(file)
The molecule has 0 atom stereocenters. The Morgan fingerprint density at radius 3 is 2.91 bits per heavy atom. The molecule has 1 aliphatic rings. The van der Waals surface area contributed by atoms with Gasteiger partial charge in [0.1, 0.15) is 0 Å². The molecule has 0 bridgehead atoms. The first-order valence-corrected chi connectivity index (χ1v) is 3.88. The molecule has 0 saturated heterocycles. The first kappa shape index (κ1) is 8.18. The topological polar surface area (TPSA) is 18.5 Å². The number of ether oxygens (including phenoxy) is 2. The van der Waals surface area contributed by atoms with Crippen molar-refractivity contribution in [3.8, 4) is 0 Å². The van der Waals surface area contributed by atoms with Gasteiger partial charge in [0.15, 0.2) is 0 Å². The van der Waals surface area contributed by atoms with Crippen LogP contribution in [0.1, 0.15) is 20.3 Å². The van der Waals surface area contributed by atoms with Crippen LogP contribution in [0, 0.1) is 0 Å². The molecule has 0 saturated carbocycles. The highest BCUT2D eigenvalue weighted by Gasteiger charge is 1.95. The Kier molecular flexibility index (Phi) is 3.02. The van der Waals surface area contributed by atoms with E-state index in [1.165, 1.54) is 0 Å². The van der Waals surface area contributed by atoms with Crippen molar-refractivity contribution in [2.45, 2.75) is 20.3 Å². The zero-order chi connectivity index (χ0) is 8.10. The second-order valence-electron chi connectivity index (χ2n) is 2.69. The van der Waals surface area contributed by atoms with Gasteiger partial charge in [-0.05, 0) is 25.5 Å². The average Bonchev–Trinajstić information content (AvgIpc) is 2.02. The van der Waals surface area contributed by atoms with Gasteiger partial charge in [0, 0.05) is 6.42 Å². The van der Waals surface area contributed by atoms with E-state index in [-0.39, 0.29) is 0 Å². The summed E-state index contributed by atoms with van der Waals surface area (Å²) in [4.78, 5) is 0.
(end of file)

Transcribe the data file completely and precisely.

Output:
The molecule has 0 atom stereocenters. The Morgan fingerprint density at radius 3 is 2.91 bits per heavy atom. The molecule has 1 aliphatic rings. The van der Waals surface area contributed by atoms with Gasteiger partial charge in [0.1, 0.15) is 0 Å². The molecule has 0 bridgehead atoms. The first-order valence-corrected chi connectivity index (χ1v) is 3.88. The molecule has 0 saturated heterocycles. The first kappa shape index (κ1) is 8.18. The topological polar surface area (TPSA) is 18.5 Å². The number of ether oxygens (including phenoxy) is 2. The van der Waals surface area contributed by atoms with Crippen molar-refractivity contribution in [3.8, 4) is 0 Å². The van der Waals surface area contributed by atoms with Gasteiger partial charge in [0.15, 0.2) is 0 Å². The van der Waals surface area contributed by atoms with Crippen LogP contribution in [0.1, 0.15) is 20.3 Å². The van der Waals surface area contributed by atoms with Crippen LogP contribution in [0, 0.1) is 0 Å². The molecule has 0 saturated carbocycles. The highest BCUT2D eigenvalue weighted by Gasteiger charge is 1.95. The Kier molecular flexibility index (Phi) is 3.02. The van der Waals surface area contributed by atoms with E-state index in [1.165, 1.54) is 0 Å². The van der Waals surface area contributed by atoms with Crippen molar-refractivity contribution in [2.45, 2.75) is 20.3 Å². The zero-order chi connectivity index (χ0) is 8.10. The second-order valence-electron chi connectivity index (χ2n) is 2.69. The van der Waals surface area contributed by atoms with Gasteiger partial charge in [-0.05, 0) is 25.5 Å². The average Bonchev–Trinajstić information content (AvgIpc) is 2.02. The van der Waals surface area contributed by atoms with Gasteiger partial charge in [0, 0.05) is 6.42 Å². The van der Waals surface area contributed by atoms with E-state index in [-0.39, 0.29) is 0 Å². The summed E-state index contributed by atoms with van der Waals surface area (Å²) in [4.78, 5) is 0.